Developing a novel animal model for the study of Parkinson's disease : focusing on the early loss of noradrenergic neurons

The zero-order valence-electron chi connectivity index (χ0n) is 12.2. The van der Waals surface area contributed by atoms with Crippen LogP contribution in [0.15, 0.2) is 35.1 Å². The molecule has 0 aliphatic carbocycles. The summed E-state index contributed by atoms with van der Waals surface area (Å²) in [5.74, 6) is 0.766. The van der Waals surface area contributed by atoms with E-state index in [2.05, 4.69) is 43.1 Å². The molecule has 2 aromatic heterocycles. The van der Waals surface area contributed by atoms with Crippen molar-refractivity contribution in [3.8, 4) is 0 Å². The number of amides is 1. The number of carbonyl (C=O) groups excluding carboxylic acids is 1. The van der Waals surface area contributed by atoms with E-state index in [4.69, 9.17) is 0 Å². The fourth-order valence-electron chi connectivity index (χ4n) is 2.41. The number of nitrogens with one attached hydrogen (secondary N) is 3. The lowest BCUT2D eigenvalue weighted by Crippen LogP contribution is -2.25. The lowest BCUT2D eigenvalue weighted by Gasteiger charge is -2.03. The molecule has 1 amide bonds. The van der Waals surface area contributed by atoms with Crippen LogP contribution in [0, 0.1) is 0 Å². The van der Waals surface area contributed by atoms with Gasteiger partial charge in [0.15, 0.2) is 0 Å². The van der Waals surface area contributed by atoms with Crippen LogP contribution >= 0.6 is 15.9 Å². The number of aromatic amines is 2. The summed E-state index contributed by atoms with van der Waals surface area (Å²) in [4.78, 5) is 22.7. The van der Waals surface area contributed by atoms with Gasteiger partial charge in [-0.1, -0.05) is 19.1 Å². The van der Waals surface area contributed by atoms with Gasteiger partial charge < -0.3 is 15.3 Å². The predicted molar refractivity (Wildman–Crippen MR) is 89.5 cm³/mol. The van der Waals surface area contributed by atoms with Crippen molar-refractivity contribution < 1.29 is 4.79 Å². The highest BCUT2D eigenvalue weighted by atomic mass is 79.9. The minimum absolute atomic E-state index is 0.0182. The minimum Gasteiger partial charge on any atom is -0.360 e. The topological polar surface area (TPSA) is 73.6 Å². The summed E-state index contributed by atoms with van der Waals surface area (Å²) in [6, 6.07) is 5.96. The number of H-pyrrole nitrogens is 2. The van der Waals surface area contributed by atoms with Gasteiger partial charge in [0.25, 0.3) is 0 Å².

Parkinson’s disease (PD) is most commonly associated with dopaminergic neuronal loss inthe substantia nigra (SN), but recent evidence suggests that concomitant loss of noradrenergic neurons in the locus coeruleus (LC) also heavily contributes to PD pathology and symptomology. The LC more specifically appears to influence PD progression and severity because neurodegeneration in the LC consistently precedes nigral loss in PD patients and because LC damage exacerbates neurotoxic effects of MPTP (a neurotoxin that preferentially targets and destroys dopaminergicneurons) at the SN. Establishing a viable PD animal model thus requires inclusion of both SN and LC brain regions. The primary goal of this study was to determine whether focal injection of 6-hydroxydopamine (6-OHDA), a neurotoxin to which noradrenergic cells are particularly susceptible, induces sufficient LC damage in mice to be comparable to the Parkinsonian brain (~ 50% loss). Extent of neuronal damage was determined by quantifying the LC density of two synthetic enzymes in the catecholamine synthesis pathway. Coupling this LC model with MPTP further allowed us to simulate PD disease progression and to observe the neuroprotective effects of the LC on the SN. We assayed for the norepinephrine transporter (NET), a synaptic signaling protein, in an attempt to characterize the mechanism of LC protective action (direct innervation versus diffuse neuromodulation). Among the 6-OHDA dosages (10, 12, and14 μg) and drug incubation times (2 and 3 weeks) tested, we chose the 10 μg-3 week condition to serve as the experimental condition used with MPTP injections given its ability to induce significant LC damage without behavioral complications. Prior 6-OHDA injection exacerbated MPTP toxicity at the SN and thereby confirmed LC neuroprotective action at the SN, though NET data suggest an indirect mechanism. Given its effectiveness in mirroring Parkinsonian neurodegeneration and LC-SN interaction, a combined 6-OHDA/MPTP protocol may be considered an adequate model for recreating PD pathology and progression in mice.
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